Central & Eastern Europe (CEE) office investment volume reached €1.7 billion in the first half of 2013 (H1 2013), reflecting an increase of over 100% compared to H1 2012, according to the latest research from global property advisor CBRE.
H1 2013 was the second most active period for office investment since the start of the 2008 financial crisis. Although the traditionally strong markets of Poland and Russia represent almost 75% of investment activity during H1 2013, deal flow is slowly becoming visible in other parts of the region, including Czech Republic and Romania. Institutional investors who are in the process of restructuring their portfolios and some distress coming to the markets are reasons behind this emerging trend.
However, slow economic growth and tenant favored market conditions are slowing a wider increase of office investment volumes in CEE, with limited activity in the smaller markets of Southeastern Europe. Investors perceive these smaller and less liquid markets clearly as value-add territory especially for office investment.
Mike Atwell, CBRE Head of Capital Markets, CEE & Poland, commented: "Developers and investors need to contend with lower effective rents when marketing their office properties in today’s market situation. Secondary locations will suffer more significantly than buildings that are able to offer contemporary office space in well-established and attractive locations. Ultimately a location decision will not be made entirely based on rental levels, as employee requirements are becoming ever more important in locational decisions.”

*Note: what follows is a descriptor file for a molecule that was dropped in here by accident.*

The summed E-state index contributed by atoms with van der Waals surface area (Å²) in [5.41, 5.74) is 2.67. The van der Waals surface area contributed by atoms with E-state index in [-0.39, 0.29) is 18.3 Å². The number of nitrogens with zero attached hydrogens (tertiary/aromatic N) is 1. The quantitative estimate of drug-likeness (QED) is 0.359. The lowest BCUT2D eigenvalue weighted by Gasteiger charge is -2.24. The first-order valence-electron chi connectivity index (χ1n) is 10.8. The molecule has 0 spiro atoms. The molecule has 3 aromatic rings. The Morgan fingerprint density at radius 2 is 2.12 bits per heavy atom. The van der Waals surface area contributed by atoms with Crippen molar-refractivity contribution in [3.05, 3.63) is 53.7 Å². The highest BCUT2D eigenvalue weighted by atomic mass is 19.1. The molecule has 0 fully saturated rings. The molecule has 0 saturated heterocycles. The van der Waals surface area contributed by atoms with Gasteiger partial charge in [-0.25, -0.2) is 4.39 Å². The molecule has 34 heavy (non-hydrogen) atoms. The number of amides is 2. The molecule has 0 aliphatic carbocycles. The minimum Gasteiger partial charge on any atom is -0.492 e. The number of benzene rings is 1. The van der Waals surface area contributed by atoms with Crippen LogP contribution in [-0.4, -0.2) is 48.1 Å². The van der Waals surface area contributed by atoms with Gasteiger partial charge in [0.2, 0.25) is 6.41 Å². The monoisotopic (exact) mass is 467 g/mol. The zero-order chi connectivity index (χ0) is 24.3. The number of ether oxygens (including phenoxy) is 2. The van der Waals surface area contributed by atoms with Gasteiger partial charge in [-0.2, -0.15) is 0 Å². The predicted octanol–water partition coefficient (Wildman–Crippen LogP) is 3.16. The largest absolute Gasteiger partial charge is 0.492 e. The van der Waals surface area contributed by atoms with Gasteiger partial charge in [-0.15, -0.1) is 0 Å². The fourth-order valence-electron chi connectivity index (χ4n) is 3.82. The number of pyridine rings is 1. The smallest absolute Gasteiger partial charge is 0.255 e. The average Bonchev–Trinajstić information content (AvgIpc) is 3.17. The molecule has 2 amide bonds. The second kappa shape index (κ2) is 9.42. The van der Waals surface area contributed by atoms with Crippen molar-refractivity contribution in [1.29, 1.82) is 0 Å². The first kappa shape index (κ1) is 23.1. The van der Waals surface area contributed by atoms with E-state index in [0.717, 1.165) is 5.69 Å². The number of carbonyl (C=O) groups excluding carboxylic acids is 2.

A slow growth environment in the short-term, a relatively substantial pipeline under construction (U/C), and limited fresh demand for office space is expected to result in a continuation of tenant-favored market conditions in most of CEE. Unless economic growth shows an upturn the situation is expected to persist through to the end of 2014.
In line with expectations CEE’s occupier demand has remained moderate in the first six months of 2013. With the exception of Warsaw and Belgrade, all other markets saw take-up at or below the averages recorded since the start of the 2008 financial crisis. This does not mean tenants are not taking advantage of the market conditions; however, most of the requirements remain consolidations and renegotiations and therefore have limited (positive) effect on vacancy.
Jos Tromp, CBRE Senior Director - Head of CEE Research and Consulting, commented: “Short-term vacancy points to an imbalanced market situation in most CEE office markets. As is the case in previous cycles, a period of high vacancy may pass relatively quickly in emerging markets; however, low economic growth and limited employment growth prospects do not point at this as yet.”
Despite low levels of new demand, office development has remained relatively strong. From the more developed markets, Warsaw stands out in this regard. In total around 450,000 m² of office space is under construction and expected to be completed through to the end of 2014, with approximately a third of this space already pre-let.